What happened to all the IPOs?

It wasn't so long ago that the market for initial public offerings — in which a promising and often young private company first allows public investors to buy its stock, often as a way to raise money and invest in the future — was booming. In the two decades before 2000, America was averaging some 300 IPOs a year. In fact, volume was considerably higher than that from 1990 to 2000, reaching 706 in 1996, for example.

Then they fell off a cliff. Last year, there were a mere 147. What happened?

Regulatory red tape is partly to blame. For instance, the Sarbanes-Oxley Act, passed in 2002, tightened disclosure rules and made IPOs more difficult and costly. But there's much more to it than red tape. After all, lawmakers also passed the Jump-Start Our Business Start-Ups Act in 2012 to ease some of those regulatory burdens. (The "JOBS Act." Get it?) But IPOs barely twitched in response.

Another explanation is the general rise of bigness and concentration among companies. It's not just that IPOs have disappeared. The number of publicly traded companies has collapsed as well, from a peak of 7,322 in 1996 to 3,761 last year. Indeed, the volume of publicly listed companies follows the overall trend of IPOs: modest in the 1970s and 1980s, then ratcheting way up in the 1990s, before plunging to hitherto unseen lows in the 2000s and 2010s.

(Graph from "The Incredible Shrinking Universe of Stocks" by Credit Suisse, March 2017.)

This doesn't mean there's less money in the market than there used to be. There's actually considerably more. Total market capitalization of listed firms is now 136 percent of GDP, compared to 105 percent in 1996. It's just concentrated in fewer and fewer companies.

Over the last few years, there have been fewer companies publicly listed on the stock market than there have been in decades. And these business share some key characteristics. First, they're big. Businesses with fewer than 5,000 employees are less likely to be publicly listed. They're also old. Companies that have been around for less than 10 years are way less likely to be listed. Young companies made up roughly 40 percent of all listed companies in the early 1980s. That number climbed to 57 percent in the late 1990s. It's around 28 percent today.

If you look at the graph above, you'll see that tons of companies are delisted from the public stock market each year. Many businesses simply fail. But a lot of them are just getting bought out as mergers and acquisitions have increased. America hasn't enforced antitrust law with any teeth since the 1980s. After years of neglect, the problem of market concentration and monopoly power has become especially severe.

An IPO used to be the way a new firm "came of age." But these days, a promising company often gets gobbled up by a larger, already established competitor instead.

Another critical thing to consider is the rise of private investment outside of the public stock markets.

Investment from venture capitalists, private equity, and all other private sources has doubled in the last decade, and now outpaces public investment. Venture capitalists alone committed $28.2 billion in new investments in the first quarter of 2018, and roughly $84 billion for all of 2017. By contrast, IPOs raised just $17 billion in the first three months of this year, and $50.9 billion in 2017.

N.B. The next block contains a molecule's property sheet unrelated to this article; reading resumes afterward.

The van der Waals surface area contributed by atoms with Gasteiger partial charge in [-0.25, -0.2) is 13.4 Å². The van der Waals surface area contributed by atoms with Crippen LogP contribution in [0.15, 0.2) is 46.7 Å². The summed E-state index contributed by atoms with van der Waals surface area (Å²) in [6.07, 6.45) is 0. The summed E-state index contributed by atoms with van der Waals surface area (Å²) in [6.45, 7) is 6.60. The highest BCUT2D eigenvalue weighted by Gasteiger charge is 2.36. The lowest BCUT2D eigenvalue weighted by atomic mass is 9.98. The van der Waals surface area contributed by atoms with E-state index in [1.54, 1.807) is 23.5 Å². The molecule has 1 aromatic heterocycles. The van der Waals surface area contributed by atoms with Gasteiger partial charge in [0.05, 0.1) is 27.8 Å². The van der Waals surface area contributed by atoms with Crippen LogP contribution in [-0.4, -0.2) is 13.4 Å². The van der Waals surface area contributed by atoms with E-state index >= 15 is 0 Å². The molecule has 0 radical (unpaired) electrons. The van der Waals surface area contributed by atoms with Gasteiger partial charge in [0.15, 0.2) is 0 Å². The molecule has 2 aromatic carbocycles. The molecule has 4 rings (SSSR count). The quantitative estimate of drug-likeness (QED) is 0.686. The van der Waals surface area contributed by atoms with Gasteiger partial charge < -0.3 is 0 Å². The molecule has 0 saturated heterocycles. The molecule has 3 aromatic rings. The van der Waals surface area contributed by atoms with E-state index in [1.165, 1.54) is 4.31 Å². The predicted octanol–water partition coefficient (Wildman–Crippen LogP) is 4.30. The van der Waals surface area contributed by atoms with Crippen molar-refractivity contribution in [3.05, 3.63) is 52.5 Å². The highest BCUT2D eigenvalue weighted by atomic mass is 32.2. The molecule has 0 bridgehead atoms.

A lot of new startups (especially in Silicon Valley) are just staying private a lot longer, well past the point in their development when they would have gone public in previous decades. An IPO requires a lot of paperwork, plus plenty of fees for bankers and consultants. Being publicly traded comes with much tougher disclosure rules. Meanwhile, other laws have made it easier to access private investment. It's not surprising to see more companies going that route.

But what does this all mean? Is it actually good that America is seeing fewer IPOs?

Some critics argue that fewer IPOs and fewer listed companies mean the investment world is less democratic; smaller public investors have fewer ways to diversify their portfolios. (Even with easier rules, regulations still largely limit private investment and capital ventures to the big boys.)

This would be a more compelling complaint if 70 percent of all American wealth wasn't owned by 10 percent of the population already. "Democracy" is an entirely relative term in the investment world, public or private. The public stock markets themselves have evolved into a mechanism for extracting wealth from companies rather than creating jobs. And these days, many IPOs function less as a way to invest in growth and more as a way to enrich a company's founders and early investors.

A more compelling analysis might concentrate on the rise of market concentration and inequality. The failure to properly enforce antitrust law allows more wealth and power to concentrate at the top. That in turn feeds the supply of private equity and the perpetual reliance upon it. This whole retreat to fewer, bigger companies — and to private investment with less disclosure and fewer participants — could well lead to less dynamism and growth in the economy overall.

All of which is to say: The demise of IPOs and publicly listed companies isn't necessarily a problem in and of itself. But it points to some larger trends in the U.S. economy that really should worry us.